A recent study has shown that 72 percent feel that insurers are headed in the right direction.
According to the insurance news making findings from the Women in Insurance Global Conference, 72 percent of women within the industry feel that insurers are making progress toward the goal of achieving gender equality.
Two out of every three claim that they have seen efforts made within their own insurance companies.
These were the findings from the conference, which was hosted by the Insurance Industry Charitable Foundation (IICF). The insurance news came from over 650 female industry professionals who were hosted by the event. This represents the second consecutive year in which a notable majority of the attendees at the conference and who responded to the survey said that they felt that their companies were making gender diversity improvements.
These insurance news results show a lot of promise with regards to the direction that the industry is taking.
According to the IICF executive director of the Northeast Division, Betsy Myatt, “As evidenced by the tremendous turnout of the 2015 Women in Insurance Global Conference and the engaging discussions it created, companies are clearly recognizing the need for a more gender inclusive workplace.” Myatt added that “Each year, we’re seeing more and more people inspired to champion change.”
Myatt also pointed out that a considerable proportion of the attendees of the conference had established their own women’s mentorship groups and networks in order to encourage improved achievements and advancements among the women in their insurance companies. This has been seen as an important step for women within the insurance industry, as 24 percent of the participants in the research identified networking opportunities as the most critical component to establishing gender equality.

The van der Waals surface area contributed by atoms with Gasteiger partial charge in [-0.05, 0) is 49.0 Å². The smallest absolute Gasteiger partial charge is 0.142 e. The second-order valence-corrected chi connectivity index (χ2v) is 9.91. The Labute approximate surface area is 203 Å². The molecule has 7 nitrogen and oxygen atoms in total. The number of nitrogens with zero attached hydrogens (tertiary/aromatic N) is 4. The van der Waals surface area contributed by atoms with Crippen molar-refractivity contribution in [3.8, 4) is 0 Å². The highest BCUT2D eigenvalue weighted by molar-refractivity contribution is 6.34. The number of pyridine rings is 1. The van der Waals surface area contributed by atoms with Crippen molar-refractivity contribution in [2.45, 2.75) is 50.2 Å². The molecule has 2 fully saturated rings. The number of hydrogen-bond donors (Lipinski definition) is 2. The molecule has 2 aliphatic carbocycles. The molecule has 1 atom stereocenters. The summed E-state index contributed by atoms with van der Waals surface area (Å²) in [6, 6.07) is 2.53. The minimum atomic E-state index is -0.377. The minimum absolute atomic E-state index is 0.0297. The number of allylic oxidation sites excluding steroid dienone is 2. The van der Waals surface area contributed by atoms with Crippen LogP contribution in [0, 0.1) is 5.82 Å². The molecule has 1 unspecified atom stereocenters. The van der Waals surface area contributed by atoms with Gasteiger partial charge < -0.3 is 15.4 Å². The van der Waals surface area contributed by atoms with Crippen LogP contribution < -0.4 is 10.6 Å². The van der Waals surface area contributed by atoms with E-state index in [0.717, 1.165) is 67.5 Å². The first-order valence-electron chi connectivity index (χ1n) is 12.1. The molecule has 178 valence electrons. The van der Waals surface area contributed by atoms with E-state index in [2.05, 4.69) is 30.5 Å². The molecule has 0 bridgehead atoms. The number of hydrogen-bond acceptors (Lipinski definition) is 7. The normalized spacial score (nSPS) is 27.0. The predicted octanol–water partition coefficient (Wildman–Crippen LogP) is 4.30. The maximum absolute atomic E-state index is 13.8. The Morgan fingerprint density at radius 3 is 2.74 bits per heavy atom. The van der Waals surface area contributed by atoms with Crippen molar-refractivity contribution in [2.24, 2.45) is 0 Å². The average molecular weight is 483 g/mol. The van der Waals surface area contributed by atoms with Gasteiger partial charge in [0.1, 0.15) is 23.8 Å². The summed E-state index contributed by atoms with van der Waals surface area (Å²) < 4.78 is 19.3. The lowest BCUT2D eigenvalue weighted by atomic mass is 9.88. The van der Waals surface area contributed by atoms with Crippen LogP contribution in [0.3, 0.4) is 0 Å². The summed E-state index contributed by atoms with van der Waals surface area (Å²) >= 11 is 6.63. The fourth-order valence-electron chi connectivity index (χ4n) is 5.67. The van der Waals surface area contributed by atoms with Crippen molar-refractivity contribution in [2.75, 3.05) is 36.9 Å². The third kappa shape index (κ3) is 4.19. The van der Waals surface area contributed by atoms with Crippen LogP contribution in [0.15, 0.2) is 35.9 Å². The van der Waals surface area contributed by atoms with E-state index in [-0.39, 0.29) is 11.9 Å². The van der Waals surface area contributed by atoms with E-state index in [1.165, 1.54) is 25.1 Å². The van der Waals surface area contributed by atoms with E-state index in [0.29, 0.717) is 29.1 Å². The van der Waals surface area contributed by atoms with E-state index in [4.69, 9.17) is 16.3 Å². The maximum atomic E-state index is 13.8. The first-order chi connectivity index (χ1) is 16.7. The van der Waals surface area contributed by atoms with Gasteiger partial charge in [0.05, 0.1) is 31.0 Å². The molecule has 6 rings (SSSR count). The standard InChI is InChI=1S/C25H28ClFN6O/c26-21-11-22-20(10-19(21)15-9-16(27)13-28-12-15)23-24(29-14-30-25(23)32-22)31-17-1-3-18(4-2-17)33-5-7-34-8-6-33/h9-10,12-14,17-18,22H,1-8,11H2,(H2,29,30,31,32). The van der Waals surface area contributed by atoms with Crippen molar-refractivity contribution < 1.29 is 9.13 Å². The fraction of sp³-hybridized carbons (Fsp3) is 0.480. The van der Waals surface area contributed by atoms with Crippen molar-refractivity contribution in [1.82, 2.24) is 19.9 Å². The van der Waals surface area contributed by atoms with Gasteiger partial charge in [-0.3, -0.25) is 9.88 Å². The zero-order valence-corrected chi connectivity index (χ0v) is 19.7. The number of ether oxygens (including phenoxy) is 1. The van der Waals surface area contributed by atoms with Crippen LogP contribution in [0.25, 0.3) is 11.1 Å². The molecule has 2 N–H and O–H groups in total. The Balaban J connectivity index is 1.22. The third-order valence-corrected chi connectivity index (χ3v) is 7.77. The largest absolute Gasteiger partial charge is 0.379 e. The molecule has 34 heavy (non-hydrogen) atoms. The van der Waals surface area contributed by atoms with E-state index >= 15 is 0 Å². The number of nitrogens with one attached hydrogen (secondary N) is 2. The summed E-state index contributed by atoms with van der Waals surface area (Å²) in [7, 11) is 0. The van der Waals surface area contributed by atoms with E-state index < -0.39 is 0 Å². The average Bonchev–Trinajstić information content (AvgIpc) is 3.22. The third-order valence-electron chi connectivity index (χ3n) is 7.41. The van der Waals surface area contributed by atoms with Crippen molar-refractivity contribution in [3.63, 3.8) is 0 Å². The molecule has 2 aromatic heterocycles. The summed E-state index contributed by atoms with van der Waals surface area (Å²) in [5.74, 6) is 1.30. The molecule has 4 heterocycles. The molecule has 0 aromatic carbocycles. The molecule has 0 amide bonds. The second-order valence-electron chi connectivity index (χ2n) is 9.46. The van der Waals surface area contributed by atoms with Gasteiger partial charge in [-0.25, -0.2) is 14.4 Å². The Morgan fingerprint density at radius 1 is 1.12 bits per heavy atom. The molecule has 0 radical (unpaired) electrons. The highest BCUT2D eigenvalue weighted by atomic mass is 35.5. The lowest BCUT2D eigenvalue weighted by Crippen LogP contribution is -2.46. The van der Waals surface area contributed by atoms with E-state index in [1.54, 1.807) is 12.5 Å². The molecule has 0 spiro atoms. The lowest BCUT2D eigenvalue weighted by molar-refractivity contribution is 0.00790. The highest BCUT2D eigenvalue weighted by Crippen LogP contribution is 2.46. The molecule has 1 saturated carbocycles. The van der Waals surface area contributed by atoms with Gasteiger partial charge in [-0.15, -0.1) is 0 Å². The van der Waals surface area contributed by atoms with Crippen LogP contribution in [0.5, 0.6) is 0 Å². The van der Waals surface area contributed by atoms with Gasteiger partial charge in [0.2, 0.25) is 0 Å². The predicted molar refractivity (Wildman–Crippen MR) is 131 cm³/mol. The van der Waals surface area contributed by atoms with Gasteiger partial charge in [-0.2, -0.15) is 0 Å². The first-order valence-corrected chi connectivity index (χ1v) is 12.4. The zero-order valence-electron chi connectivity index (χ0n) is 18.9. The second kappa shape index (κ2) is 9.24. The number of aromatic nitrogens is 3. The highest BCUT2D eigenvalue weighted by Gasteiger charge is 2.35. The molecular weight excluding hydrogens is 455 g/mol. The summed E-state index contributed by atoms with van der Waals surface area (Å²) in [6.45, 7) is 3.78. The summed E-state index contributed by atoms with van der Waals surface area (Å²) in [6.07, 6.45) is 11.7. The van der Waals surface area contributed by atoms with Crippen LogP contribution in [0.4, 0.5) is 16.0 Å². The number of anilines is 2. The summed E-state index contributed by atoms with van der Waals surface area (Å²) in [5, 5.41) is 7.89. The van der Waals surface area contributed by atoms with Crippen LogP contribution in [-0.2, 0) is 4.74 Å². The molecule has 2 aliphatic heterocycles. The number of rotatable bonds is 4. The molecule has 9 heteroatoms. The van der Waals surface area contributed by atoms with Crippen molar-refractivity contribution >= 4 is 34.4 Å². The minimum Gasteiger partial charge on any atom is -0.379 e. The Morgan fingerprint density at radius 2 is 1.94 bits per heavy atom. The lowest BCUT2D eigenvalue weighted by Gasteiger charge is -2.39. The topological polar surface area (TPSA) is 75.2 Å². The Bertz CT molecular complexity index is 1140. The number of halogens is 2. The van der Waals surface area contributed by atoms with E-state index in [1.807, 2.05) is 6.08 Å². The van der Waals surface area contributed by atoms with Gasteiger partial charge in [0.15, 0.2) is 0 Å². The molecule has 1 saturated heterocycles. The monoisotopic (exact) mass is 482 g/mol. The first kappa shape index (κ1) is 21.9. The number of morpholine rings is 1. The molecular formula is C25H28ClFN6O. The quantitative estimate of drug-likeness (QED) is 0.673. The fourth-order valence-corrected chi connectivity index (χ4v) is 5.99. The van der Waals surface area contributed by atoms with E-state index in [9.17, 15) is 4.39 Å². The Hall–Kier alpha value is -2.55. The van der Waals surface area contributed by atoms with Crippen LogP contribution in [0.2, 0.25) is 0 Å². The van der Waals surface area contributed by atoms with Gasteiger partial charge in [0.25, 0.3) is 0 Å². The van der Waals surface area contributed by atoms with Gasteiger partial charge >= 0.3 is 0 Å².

That said, it was also clear that the insurance news survey respondents felt that there remained a distance that has yet to be traveled before the actual goal of gender equality would be reached. They stated that they still felt that limited upward mobility opportunities in their organizations was the largest barrier to leadership positions. Thirty percent felt that women, themselves, are not doing enough for self promotion.